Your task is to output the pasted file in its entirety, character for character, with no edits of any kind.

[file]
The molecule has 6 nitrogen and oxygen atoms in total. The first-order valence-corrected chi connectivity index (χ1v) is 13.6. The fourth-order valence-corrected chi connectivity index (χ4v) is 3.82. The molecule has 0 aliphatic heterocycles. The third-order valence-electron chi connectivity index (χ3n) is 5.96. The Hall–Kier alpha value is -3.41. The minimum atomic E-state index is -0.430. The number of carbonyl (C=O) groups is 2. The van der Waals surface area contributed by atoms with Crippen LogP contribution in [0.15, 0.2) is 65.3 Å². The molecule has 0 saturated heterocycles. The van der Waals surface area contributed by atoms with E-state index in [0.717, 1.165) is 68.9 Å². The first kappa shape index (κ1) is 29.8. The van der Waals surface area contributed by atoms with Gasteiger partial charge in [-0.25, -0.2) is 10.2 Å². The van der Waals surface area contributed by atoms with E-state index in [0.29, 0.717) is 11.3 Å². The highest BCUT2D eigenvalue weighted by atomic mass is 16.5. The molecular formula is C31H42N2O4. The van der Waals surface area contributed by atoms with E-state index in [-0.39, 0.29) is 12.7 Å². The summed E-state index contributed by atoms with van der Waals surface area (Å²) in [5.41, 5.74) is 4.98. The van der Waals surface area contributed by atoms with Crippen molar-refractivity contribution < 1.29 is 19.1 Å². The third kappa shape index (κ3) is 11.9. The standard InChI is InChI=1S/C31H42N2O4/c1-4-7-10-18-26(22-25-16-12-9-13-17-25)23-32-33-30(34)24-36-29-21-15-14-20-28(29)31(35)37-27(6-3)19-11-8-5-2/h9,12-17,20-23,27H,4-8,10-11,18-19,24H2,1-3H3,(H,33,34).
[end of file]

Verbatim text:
The molecule has 6 nitrogen and oxygen atoms in total. The first-order valence-corrected chi connectivity index (χ1v) is 13.6. The fourth-order valence-corrected chi connectivity index (χ4v) is 3.82. The molecule has 0 aliphatic heterocycles. The third-order valence-electron chi connectivity index (χ3n) is 5.96. The Hall–Kier alpha value is -3.41. The minimum atomic E-state index is -0.430. The number of carbonyl (C=O) groups is 2. The van der Waals surface area contributed by atoms with Crippen LogP contribution in [0.15, 0.2) is 65.3 Å². The molecule has 0 saturated heterocycles. The van der Waals surface area contributed by atoms with E-state index in [0.717, 1.165) is 68.9 Å². The first kappa shape index (κ1) is 29.8. The van der Waals surface area contributed by atoms with Gasteiger partial charge in [-0.25, -0.2) is 10.2 Å². The van der Waals surface area contributed by atoms with E-state index in [0.29, 0.717) is 11.3 Å². The highest BCUT2D eigenvalue weighted by atomic mass is 16.5. The molecular formula is C31H42N2O4. The van der Waals surface area contributed by atoms with E-state index in [-0.39, 0.29) is 12.7 Å². The summed E-state index contributed by atoms with van der Waals surface area (Å²) in [5.41, 5.74) is 4.98. The van der Waals surface area contributed by atoms with Crippen molar-refractivity contribution < 1.29 is 19.1 Å². The third kappa shape index (κ3) is 11.9. The standard InChI is InChI=1S/C31H42N2O4/c1-4-7-10-18-26(22-25-16-12-9-13-17-25)23-32-33-30(34)24-36-29-21-15-14-20-28(29)31(35)37-27(6-3)19-11-8-5-2/h9,12-17,20-23,27H,4-8,10-11,18-19,24H2,1-3H3,(H,33,34).